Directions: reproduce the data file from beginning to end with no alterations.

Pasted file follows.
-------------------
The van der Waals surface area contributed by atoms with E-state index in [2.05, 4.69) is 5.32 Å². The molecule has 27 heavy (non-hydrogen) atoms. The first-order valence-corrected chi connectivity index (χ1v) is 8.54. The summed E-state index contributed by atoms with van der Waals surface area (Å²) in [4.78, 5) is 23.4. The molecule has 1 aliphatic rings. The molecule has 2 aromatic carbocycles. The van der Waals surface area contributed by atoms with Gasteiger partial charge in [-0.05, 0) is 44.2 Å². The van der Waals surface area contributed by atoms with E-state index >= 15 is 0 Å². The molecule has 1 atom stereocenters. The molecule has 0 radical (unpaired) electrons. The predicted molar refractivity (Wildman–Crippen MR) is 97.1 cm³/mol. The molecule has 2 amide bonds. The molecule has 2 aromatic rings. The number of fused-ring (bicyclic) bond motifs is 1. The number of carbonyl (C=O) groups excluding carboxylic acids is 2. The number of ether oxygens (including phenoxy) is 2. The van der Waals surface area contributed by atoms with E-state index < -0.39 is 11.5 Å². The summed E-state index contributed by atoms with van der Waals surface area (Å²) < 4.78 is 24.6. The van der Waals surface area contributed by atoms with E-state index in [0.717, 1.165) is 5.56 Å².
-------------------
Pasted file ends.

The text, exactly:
The van der Waals surface area contributed by atoms with E-state index in [2.05, 4.69) is 5.32 Å². The molecule has 27 heavy (non-hydrogen) atoms. The first-order valence-corrected chi connectivity index (χ1v) is 8.54. The summed E-state index contributed by atoms with van der Waals surface area (Å²) in [4.78, 5) is 23.4. The molecule has 1 aliphatic rings. The molecule has 2 aromatic carbocycles. The van der Waals surface area contributed by atoms with Gasteiger partial charge in [-0.05, 0) is 44.2 Å². The van der Waals surface area contributed by atoms with E-state index >= 15 is 0 Å². The molecule has 1 atom stereocenters. The molecule has 0 radical (unpaired) electrons. The predicted molar refractivity (Wildman–Crippen MR) is 97.1 cm³/mol. The molecule has 2 amide bonds. The molecule has 2 aromatic rings. The number of fused-ring (bicyclic) bond motifs is 1. The number of carbonyl (C=O) groups excluding carboxylic acids is 2. The number of ether oxygens (including phenoxy) is 2. The van der Waals surface area contributed by atoms with E-state index < -0.39 is 11.5 Å². The summed E-state index contributed by atoms with van der Waals surface area (Å²) < 4.78 is 24.6. The van der Waals surface area contributed by atoms with E-state index in [0.717, 1.165) is 5.56 Å².